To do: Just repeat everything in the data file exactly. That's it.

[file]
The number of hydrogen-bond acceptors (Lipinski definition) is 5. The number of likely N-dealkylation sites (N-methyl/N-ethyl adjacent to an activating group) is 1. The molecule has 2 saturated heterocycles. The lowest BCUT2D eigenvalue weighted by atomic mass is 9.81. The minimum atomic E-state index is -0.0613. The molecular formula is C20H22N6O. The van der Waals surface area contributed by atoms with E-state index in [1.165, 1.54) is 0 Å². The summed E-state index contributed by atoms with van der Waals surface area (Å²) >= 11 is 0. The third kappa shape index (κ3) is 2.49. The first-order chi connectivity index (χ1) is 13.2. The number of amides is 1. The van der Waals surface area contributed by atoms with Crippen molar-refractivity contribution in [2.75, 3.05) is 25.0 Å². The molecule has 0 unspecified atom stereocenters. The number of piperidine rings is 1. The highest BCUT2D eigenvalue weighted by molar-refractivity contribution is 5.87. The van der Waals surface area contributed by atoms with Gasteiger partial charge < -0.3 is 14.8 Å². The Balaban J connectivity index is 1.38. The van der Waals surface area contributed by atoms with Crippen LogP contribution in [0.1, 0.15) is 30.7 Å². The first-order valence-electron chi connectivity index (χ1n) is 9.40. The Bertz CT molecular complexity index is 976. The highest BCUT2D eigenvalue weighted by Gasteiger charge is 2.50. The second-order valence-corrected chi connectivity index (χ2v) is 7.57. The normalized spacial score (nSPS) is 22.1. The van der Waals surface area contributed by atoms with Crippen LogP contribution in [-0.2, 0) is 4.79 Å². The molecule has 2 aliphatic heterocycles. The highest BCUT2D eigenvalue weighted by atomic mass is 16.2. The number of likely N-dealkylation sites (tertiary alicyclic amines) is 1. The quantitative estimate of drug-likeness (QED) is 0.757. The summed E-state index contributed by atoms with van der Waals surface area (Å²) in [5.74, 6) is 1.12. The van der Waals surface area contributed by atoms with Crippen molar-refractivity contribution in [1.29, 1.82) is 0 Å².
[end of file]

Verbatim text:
The number of hydrogen-bond acceptors (Lipinski definition) is 5. The number of likely N-dealkylation sites (N-methyl/N-ethyl adjacent to an activating group) is 1. The molecule has 2 saturated heterocycles. The lowest BCUT2D eigenvalue weighted by atomic mass is 9.81. The minimum atomic E-state index is -0.0613. The molecular formula is C20H22N6O. The van der Waals surface area contributed by atoms with E-state index in [1.165, 1.54) is 0 Å². The summed E-state index contributed by atoms with van der Waals surface area (Å²) >= 11 is 0. The third kappa shape index (κ3) is 2.49. The first-order chi connectivity index (χ1) is 13.2. The number of amides is 1. The van der Waals surface area contributed by atoms with Crippen molar-refractivity contribution in [2.75, 3.05) is 25.0 Å². The molecule has 0 unspecified atom stereocenters. The number of piperidine rings is 1. The highest BCUT2D eigenvalue weighted by molar-refractivity contribution is 5.87. The van der Waals surface area contributed by atoms with Gasteiger partial charge < -0.3 is 14.8 Å². The Balaban J connectivity index is 1.38. The van der Waals surface area contributed by atoms with Crippen LogP contribution in [0.1, 0.15) is 30.7 Å². The first-order valence-electron chi connectivity index (χ1n) is 9.40. The Bertz CT molecular complexity index is 976. The highest BCUT2D eigenvalue weighted by Gasteiger charge is 2.50. The second-order valence-corrected chi connectivity index (χ2v) is 7.57. The normalized spacial score (nSPS) is 22.1. The van der Waals surface area contributed by atoms with Crippen LogP contribution in [-0.2, 0) is 4.79 Å². The molecule has 2 aliphatic heterocycles. The highest BCUT2D eigenvalue weighted by atomic mass is 16.2. The number of likely N-dealkylation sites (tertiary alicyclic amines) is 1. The quantitative estimate of drug-likeness (QED) is 0.757. The summed E-state index contributed by atoms with van der Waals surface area (Å²) in [5.74, 6) is 1.12. The van der Waals surface area contributed by atoms with Crippen molar-refractivity contribution in [1.29, 1.82) is 0 Å².